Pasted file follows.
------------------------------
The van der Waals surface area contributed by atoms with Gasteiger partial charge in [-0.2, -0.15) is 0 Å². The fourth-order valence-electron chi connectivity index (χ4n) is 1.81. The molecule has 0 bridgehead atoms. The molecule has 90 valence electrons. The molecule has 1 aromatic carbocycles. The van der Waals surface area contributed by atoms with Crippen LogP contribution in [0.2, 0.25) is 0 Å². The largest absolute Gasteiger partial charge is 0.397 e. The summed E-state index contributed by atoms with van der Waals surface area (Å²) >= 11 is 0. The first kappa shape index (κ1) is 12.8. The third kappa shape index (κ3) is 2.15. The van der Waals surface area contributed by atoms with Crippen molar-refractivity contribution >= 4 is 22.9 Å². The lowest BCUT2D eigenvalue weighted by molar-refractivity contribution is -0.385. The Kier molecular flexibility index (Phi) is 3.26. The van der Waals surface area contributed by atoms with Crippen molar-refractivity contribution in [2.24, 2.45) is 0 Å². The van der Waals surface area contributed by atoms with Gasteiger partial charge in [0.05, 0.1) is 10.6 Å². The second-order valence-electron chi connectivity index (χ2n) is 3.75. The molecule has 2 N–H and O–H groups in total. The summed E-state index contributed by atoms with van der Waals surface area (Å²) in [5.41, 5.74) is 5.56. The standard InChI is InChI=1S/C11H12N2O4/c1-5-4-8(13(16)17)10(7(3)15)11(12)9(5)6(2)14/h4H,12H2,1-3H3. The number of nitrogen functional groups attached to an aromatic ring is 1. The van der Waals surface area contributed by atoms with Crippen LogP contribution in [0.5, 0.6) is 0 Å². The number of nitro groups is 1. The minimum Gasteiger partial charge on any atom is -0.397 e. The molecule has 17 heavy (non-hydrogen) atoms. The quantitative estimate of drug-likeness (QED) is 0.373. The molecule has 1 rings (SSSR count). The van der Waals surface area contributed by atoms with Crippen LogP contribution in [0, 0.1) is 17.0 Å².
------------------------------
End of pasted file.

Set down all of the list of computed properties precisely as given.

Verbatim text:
The van der Waals surface area contributed by atoms with Gasteiger partial charge in [-0.2, -0.15) is 0 Å². The fourth-order valence-electron chi connectivity index (χ4n) is 1.81. The molecule has 0 bridgehead atoms. The molecule has 90 valence electrons. The molecule has 1 aromatic carbocycles. The van der Waals surface area contributed by atoms with Crippen LogP contribution in [0.2, 0.25) is 0 Å². The largest absolute Gasteiger partial charge is 0.397 e. The summed E-state index contributed by atoms with van der Waals surface area (Å²) >= 11 is 0. The first kappa shape index (κ1) is 12.8. The third kappa shape index (κ3) is 2.15. The van der Waals surface area contributed by atoms with Crippen molar-refractivity contribution >= 4 is 22.9 Å². The lowest BCUT2D eigenvalue weighted by molar-refractivity contribution is -0.385. The Kier molecular flexibility index (Phi) is 3.26. The van der Waals surface area contributed by atoms with Crippen molar-refractivity contribution in [2.24, 2.45) is 0 Å². The van der Waals surface area contributed by atoms with Gasteiger partial charge in [0.05, 0.1) is 10.6 Å². The second-order valence-electron chi connectivity index (χ2n) is 3.75. The molecule has 2 N–H and O–H groups in total. The summed E-state index contributed by atoms with van der Waals surface area (Å²) in [5.41, 5.74) is 5.56. The standard InChI is InChI=1S/C11H12N2O4/c1-5-4-8(13(16)17)10(7(3)15)11(12)9(5)6(2)14/h4H,12H2,1-3H3. The number of nitrogen functional groups attached to an aromatic ring is 1. The van der Waals surface area contributed by atoms with Crippen LogP contribution in [0.5, 0.6) is 0 Å². The number of nitro groups is 1. The minimum Gasteiger partial charge on any atom is -0.397 e. The molecule has 17 heavy (non-hydrogen) atoms. The quantitative estimate of drug-likeness (QED) is 0.373. The molecule has 1 rings (SSSR count). The van der Waals surface area contributed by atoms with Crippen LogP contribution in [0, 0.1) is 17.0 Å².